In the interval, Douglas's rights in Aberbrothock had been transferred to James Beaton, archbishop of Glasgow, and he was now without title or temporality.
In January 1515 on the death of George Brown, bishop of Dunkeld, Douglas's hopes revived.
The issue of this plot was the well-known fight of "Clear-the-Causeway," in which Gavin Douglas's part stands out in picturesque relief.
Douglas's literary work, now his chief claim to be remembered, belongs, as has been stated, to the period 1501-1513, when he was provost of St Giles.
Douglas's longest, last, and in some respects most important work is his translation of the Aeneid, the first version of a great classic poet in any English dialect.
For Douglas's career see, in addition to the public records and general histories, Bishop Sage's Life in Ruddiman's edition, and that by John Small in the first volume of his edition of the Works of Gavin Douglas (4 vols., 1874, the only collected edition of Douglas's works).
On Douglas's place in Scottish literature see SCOTLAND: Scottish Literature, also G.
P. Lange's dissertation Chaucer's Einfluss auf die Originaldichtungen des Schotten Gavin Douglas (Halle, 1882) draws attention to Douglas's indebtedness to Chaucer.
Further discussion of the question of Douglas's alleged Humanism will be found in Courthope's History of English Poetry, i.
This, too, the Royal Horticultural Society was once wont to do, with valuable results, as in the case of David Douglas's remarkable expedition to North America in 1823-1824.
In 1859 he made two speeches in Ohio - one at Columbus on the 16th of September criticising Douglas's paper in the September Harper's Magazine, and one at Cincinnati on the 17th of September, which was addressed to Kentuckians, - and he spent a few days in Kansas, speaking in Elwood, Troy, Doniphan, Atchison and Leavenworth, in the first week of December.
On the 27th of February 1860 in Cooper Union, New York City, he made a speech (much the same as that delivered in Elwood, Kansas, on the 1st of December) which made him known favourably to the leaders of the Republican party in the East and which was a careful historical study criticising the statement of Douglas in one of his speeches in Ohio that "our fathers when they framed the government under which we live understood this question [slavery] just as well and even better than we do now," and Douglas's contention that "the fathers" made the country (and intended that it should remain) part slave.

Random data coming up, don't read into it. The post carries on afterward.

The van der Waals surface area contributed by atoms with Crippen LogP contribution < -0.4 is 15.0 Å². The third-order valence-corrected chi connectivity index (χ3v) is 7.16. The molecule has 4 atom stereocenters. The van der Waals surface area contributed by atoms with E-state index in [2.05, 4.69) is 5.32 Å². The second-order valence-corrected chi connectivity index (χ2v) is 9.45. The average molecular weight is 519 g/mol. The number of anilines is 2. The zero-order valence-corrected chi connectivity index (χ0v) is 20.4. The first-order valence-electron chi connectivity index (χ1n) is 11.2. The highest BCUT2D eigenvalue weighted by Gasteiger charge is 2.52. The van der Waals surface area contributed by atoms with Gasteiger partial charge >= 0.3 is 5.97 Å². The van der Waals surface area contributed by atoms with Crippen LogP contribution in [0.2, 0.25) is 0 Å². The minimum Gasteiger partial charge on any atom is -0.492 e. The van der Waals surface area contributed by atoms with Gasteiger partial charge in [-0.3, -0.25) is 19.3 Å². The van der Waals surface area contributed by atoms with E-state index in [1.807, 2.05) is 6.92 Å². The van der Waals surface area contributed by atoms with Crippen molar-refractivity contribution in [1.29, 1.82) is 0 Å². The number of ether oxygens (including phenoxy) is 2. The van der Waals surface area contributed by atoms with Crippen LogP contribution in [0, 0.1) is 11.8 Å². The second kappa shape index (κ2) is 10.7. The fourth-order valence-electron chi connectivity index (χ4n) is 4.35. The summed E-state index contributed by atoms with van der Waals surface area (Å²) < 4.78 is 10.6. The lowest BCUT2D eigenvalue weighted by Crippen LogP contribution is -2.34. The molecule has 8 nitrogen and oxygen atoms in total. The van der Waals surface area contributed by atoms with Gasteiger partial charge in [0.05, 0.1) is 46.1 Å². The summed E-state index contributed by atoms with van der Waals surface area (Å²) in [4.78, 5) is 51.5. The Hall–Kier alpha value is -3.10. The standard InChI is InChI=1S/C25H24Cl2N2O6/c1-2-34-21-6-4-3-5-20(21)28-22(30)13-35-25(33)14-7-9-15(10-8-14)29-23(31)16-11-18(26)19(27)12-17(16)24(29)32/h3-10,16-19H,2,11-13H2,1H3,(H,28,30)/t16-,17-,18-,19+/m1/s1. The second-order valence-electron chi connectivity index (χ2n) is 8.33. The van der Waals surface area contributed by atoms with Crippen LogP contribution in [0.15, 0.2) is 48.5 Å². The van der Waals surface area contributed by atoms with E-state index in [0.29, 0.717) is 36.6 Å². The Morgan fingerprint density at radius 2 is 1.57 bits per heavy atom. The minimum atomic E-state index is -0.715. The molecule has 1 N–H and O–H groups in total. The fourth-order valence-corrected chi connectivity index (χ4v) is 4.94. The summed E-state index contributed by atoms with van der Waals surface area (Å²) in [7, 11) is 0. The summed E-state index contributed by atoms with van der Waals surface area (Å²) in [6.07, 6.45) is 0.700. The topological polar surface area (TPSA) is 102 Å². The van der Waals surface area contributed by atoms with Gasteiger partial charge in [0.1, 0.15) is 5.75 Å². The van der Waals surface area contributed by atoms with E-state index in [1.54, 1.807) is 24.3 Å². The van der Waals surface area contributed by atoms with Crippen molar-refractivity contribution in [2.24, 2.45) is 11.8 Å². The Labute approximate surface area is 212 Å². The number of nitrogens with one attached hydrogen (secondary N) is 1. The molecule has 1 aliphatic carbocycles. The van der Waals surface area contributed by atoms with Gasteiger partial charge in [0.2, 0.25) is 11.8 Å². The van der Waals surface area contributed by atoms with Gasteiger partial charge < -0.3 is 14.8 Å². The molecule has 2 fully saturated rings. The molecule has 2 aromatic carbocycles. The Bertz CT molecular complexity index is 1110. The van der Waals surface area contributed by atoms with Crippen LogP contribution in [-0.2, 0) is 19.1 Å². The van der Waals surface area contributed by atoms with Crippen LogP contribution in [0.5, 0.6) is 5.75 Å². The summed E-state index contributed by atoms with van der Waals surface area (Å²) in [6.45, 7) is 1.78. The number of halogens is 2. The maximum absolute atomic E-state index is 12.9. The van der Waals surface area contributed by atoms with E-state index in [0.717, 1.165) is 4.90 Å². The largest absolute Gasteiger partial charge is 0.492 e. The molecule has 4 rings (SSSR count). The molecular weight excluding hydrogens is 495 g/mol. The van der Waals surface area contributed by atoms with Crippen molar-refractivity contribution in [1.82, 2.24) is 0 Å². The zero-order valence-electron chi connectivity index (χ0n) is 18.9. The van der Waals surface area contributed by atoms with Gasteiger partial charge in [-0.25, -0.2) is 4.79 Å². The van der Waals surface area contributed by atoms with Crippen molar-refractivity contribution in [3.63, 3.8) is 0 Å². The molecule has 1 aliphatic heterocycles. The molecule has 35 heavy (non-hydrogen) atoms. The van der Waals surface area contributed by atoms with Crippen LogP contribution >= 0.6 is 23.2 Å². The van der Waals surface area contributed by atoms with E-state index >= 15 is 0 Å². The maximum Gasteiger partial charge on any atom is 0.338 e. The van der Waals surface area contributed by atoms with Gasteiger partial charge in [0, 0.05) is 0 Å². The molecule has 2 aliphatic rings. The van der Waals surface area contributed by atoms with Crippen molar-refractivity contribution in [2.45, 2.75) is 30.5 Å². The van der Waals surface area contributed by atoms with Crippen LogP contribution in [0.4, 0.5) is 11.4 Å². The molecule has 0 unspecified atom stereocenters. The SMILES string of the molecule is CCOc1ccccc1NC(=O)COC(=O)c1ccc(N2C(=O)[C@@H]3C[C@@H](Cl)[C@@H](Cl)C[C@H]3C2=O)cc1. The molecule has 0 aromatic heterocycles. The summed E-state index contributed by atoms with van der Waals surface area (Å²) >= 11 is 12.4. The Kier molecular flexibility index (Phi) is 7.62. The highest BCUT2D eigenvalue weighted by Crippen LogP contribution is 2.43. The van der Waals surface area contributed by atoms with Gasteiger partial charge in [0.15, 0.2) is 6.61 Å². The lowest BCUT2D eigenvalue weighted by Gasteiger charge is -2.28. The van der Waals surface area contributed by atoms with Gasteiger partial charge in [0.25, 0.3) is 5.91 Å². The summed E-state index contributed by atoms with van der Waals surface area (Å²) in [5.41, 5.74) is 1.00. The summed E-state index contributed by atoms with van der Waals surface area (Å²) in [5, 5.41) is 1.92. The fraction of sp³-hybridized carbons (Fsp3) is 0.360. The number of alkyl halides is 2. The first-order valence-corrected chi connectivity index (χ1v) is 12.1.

On the 4th of October 1854 in Springfield, in reply to a speech on the Nebraska question by Douglas delivered the day before, Lincoln made a remarkable speech four hours long, to which Douglas replied on the next day; and in the fortnight immediately following Lincoln attacked Douglas's record again at Bloomington and at Peoria.
On the 26th of June 1857 Lincoln in a speech at Springfield answered Douglas's speech of the 12th in which he made over his doctrine of popular sovereignty to suit the Dred Scott decision.
Federal patronage was freely used to advance the Lecompton measure and the compromise English Bill, and to prevent Douglas's election to the Senate in 1858.
Bruce died, outworn by war and hardships, on the 7th of June 1329: his body was buried in Dunfermline abbey; his heart, which Douglas was bearing to the Holy Land, was brought home again, after Douglas's chivalrous death in battle with the Moors in Spain.
The king was exonerated by parliament, on the score of Douglas's contemptuous treatment of his safe-conduct, and because of his oppressions, conspiracies and refusal to aid the king against rebels, such as the new " Tiger Earl " of Crawford.
About this week must have occurred the interview in the garden at the Douglas's house of Whittingehame, between Morton, Bothwell and Lethington, when Morton refused to be active in Darnley's murder, unless he had a written warrant from the queen.
There is, of course, some historical significance in the drawing up of such lists as we have in Dunbar's Lament for the Makaris, or in Douglas's Palice of Honour, or in Lyndsay's Testament of the Papyngo, but it is at the same time clear that their critical importance has been exaggerated.
The Evidences of Christianity is mainly a condensation of Bishop Douglas's Criterion and Lardner's Credibility of the Gospel History.